War and Political Realignment
In the Khaki Election of 1900, nationalist concern with the Boer War meant that the Conservatives and their Liberal Unionist allies gained a majority of Scottish seats for the first time, although the Liberals regained their ascendancy in the next election. The Unionists and Conservatives merged in 1912, usually known as the Conservatives in England and Wales, they adopted the name Unionist Party in Scotland. Scots played a major part in the leadership of UK political parties producing a Conservative Prime Minister in Arthur Balfour (1902–05) and a Liberal one in Henry Campbell-Bannerman (1905–08). Various organisations, including the Independent Labour Party, joined to make the British Labour Party in 1906, with Keir Hardie as its first chairman.
Other articles related to "war and political realignment, war, political":
... See also History of the United Kingdom during World War I Scotland played a major role in the British effort in the First World War ... a population of 4.8 million in 1911, Scotland sent 690,000 men to the war, of whom 74,000 died in combat or from disease, and 150,000 were seriously wounded ... Lowlands, particularly Glasgow, poor working and living conditions led to industrial and political unrest ...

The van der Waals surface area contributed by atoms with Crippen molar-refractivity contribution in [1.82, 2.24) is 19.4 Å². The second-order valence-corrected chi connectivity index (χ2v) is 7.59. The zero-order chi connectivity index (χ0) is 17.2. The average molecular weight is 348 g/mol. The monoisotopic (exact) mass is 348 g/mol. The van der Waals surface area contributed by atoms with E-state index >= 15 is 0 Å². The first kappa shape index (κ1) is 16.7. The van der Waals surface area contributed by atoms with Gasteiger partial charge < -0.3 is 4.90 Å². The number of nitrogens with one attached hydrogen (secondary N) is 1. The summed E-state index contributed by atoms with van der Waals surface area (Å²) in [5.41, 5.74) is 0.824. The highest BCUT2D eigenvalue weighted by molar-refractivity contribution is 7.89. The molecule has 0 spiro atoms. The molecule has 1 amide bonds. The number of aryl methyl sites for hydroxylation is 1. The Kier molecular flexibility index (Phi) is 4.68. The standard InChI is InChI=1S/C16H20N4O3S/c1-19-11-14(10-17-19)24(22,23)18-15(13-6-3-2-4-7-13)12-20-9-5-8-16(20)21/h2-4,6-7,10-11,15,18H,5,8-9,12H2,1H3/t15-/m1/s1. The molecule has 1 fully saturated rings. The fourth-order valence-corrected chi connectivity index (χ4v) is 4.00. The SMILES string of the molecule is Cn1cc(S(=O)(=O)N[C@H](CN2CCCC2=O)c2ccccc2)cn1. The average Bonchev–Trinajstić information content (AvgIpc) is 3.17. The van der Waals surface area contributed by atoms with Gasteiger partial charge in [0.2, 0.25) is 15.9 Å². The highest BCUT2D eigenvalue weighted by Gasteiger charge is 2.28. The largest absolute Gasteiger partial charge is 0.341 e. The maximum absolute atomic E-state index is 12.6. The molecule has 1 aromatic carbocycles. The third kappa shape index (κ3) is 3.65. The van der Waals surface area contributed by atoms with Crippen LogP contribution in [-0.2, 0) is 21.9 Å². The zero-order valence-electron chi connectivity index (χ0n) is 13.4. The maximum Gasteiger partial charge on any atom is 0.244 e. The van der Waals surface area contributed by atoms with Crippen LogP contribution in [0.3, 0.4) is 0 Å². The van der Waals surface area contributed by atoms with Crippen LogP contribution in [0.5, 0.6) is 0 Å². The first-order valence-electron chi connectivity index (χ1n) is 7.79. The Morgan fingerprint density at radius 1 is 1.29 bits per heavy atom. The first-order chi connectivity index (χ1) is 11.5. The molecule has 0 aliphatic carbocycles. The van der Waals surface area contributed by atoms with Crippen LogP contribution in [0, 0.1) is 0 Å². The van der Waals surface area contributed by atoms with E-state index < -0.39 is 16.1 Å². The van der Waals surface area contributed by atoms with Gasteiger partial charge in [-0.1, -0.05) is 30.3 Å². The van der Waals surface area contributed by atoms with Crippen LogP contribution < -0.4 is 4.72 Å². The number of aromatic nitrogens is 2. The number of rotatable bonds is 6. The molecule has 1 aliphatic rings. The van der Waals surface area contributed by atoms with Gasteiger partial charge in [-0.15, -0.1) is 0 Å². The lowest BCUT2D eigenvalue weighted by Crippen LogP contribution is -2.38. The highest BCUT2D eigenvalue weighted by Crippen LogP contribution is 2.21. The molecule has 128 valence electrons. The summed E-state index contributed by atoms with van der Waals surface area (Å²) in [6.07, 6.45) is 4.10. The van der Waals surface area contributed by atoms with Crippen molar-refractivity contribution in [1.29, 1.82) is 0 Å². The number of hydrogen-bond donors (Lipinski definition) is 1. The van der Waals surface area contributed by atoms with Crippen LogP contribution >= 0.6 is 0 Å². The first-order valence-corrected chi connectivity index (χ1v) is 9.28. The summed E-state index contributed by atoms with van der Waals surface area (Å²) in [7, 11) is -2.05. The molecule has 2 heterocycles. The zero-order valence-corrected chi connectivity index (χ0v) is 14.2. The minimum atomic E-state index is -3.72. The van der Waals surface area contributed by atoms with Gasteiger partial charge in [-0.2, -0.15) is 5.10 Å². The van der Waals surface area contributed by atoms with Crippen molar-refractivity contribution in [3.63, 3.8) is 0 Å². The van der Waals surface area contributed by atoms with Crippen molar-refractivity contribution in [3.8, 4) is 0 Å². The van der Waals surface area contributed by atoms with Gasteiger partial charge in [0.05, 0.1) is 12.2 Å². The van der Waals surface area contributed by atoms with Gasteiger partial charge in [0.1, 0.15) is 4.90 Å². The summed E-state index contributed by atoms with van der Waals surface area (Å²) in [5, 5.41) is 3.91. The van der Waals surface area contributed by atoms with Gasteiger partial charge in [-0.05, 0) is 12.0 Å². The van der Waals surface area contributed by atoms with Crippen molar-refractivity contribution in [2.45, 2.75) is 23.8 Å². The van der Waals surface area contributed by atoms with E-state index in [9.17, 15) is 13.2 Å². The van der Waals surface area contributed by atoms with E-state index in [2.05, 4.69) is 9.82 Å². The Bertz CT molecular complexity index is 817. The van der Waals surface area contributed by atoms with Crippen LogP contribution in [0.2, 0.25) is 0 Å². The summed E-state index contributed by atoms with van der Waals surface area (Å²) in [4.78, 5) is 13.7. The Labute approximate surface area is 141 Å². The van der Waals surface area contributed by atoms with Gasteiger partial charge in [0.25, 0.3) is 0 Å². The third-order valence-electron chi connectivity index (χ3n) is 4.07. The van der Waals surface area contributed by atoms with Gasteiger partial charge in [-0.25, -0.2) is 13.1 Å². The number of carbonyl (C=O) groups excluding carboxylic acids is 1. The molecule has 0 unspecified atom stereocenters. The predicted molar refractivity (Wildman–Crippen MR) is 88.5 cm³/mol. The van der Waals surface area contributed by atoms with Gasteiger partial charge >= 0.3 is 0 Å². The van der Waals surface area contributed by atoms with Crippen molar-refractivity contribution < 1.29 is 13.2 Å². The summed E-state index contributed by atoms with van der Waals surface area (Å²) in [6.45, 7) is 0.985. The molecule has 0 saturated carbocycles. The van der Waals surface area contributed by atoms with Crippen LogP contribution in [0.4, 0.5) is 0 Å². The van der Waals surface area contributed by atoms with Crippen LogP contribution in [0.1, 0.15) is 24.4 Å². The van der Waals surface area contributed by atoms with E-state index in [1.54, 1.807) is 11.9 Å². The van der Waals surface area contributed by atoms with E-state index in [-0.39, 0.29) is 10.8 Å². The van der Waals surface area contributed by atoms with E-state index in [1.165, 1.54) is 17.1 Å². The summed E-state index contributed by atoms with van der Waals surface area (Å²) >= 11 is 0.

Famous quotes containing the words war and/or political:
“Soldier, there is a war between the mind
And sky, between thought and day and night. It is
For that the poet is always in the sun,
Patches the moon together in his room
To his Virgilian cadences, up down,
Up down. It is a war that never ends.”
—Wallace Stevens (18791955)
“Do we call this the land of the free? What is it to be free from King George and continue the slaves of King Prejudice? What is it to be born free and not to live free? What is the value of any political freedom, but as a means to moral freedom? Is it a freedom to be slaves, or a freedom to be free, of which we boast?”
—Henry David Thoreau (18171862)